Ingrid Pitt
Pitt, who gained a cult following after playing a randy vampire in '70s flicks like 'The Vampire Lovers' and 'Countess Dracula,' died on Nov. 23, in London, of heart failure.

Corin Redgrave
The actor and political activist, and brother of fellow thespians Lynn and Vanessa Redgrave, was known for his stage work and movie roles, including 'A Man for All Seasons,' 'In the Name of the Father' and 'Four Weddings and a Funeral,' in which he played Andie MacDowell's fiancé. Redgrave, who had survived prostate cancer and a severe heart attack, died in London, on April 6, after a brief illness.

Lynn Redgrave
Less than a month after her older brother, Corin, died, Lynn Redgrave died in Connecticut -- on May 2 -- after a battle with breast cancer. Redgrave earned Oscar nominations for her roles in 'Georgy Girl' and 'Gods and Monsters,' and had won Golden Globe awards for both. Most recently, the famed theater actress had appeared in 'Confessions of a Shopaholic,' and guest starred on 'Desperate Housewives' and 'Ugly Betty.'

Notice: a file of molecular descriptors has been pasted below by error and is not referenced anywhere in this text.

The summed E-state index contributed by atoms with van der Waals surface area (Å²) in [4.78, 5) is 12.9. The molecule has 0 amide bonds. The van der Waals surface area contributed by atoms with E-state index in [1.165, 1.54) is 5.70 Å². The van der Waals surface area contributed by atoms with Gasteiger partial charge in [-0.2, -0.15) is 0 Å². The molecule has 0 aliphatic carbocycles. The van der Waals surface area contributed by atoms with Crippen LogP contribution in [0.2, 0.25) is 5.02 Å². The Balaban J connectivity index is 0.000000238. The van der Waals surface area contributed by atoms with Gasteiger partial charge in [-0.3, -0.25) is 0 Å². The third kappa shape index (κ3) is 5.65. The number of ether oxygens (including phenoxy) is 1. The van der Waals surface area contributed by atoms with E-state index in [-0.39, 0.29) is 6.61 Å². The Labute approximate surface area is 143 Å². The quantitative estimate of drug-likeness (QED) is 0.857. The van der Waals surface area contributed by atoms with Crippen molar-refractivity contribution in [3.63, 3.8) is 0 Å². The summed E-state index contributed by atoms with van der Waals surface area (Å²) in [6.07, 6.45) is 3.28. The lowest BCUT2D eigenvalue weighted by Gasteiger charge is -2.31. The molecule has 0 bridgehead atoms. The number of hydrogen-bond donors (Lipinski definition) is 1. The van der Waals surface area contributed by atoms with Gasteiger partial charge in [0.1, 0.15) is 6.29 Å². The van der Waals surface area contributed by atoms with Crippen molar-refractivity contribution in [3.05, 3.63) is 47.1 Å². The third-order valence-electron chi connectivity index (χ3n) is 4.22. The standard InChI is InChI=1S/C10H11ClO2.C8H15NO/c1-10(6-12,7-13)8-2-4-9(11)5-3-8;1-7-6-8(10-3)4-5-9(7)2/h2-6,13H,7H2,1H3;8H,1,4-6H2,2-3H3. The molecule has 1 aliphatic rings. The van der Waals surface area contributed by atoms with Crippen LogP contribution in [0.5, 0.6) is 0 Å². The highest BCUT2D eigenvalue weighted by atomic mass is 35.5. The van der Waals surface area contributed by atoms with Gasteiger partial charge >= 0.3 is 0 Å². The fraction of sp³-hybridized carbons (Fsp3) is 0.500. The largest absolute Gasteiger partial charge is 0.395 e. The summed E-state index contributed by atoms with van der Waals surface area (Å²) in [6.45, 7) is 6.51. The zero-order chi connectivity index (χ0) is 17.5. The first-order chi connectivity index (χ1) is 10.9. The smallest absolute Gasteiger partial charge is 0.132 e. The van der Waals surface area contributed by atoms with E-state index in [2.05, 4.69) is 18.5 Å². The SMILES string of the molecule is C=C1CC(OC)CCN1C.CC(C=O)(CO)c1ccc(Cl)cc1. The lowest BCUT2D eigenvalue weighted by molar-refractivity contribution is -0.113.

Éric Rohmer
The French New Wave director and film critic, who earned an Oscar nomination for penning the script for 'My Night at Maud's,' died on Jan. 11 in Paris, at age 89.

Zelda Rubinstein
Best known for her role in the 'Poltergeist' movie series and in the TV drama 'Picket Fences,' Rubinstein was a blood bank lab technician when she decided to pursue a Hollywood career, and 'Poltergeist' was her first flick. An outspoken advocate for AIDS research and on behalf of her fellow little people, Rubinstein died in Los Angeles on Jan. 27 after an illness that led to lung and kidney failure.

Glenn Shadix
His breakout role was as Otho Fenlock in 'Beetlejuice,' and he also starred in 'Planet of the Apes' and as the Mayor of Halloween Town in 'The Nightmare Before Christmas.' He also starred in HBO's 'Carnivale' and played Jerry's landlord on 'Seinfeld.' Shadix, who had moved from Los Angeles to his native Alabama in 2007, died in his home state on Sept. 7, after falling and suffering a blunt trauma to his head.

Jean Simmons
The actress received two Oscar nominations -- for 'Hamlet' and 'The Happy Ending' -- and won an Emmy for her role as Fiona Cleary in the classic TV miniseries 'The Thorn Birds.' She died in Santa Monica on Jan. 22 after a battle with lung cancer.

Gloria Stuart
The actress and political activist worked for nearly 80 years in Hollywood. Her career included roles in 'The Invisible Man' and 'My Favorite Year,' being a founding member of the Screen Actors Guild, working as an oil painter, producing handmade books and becoming the oldest Oscar nominee ever (for her role as 100-year-old Rose in 'Titanic'). Stuart died in her sleep on Sept. 26 in Los Angeles -- at age 100 -- after suffering respiratory failure.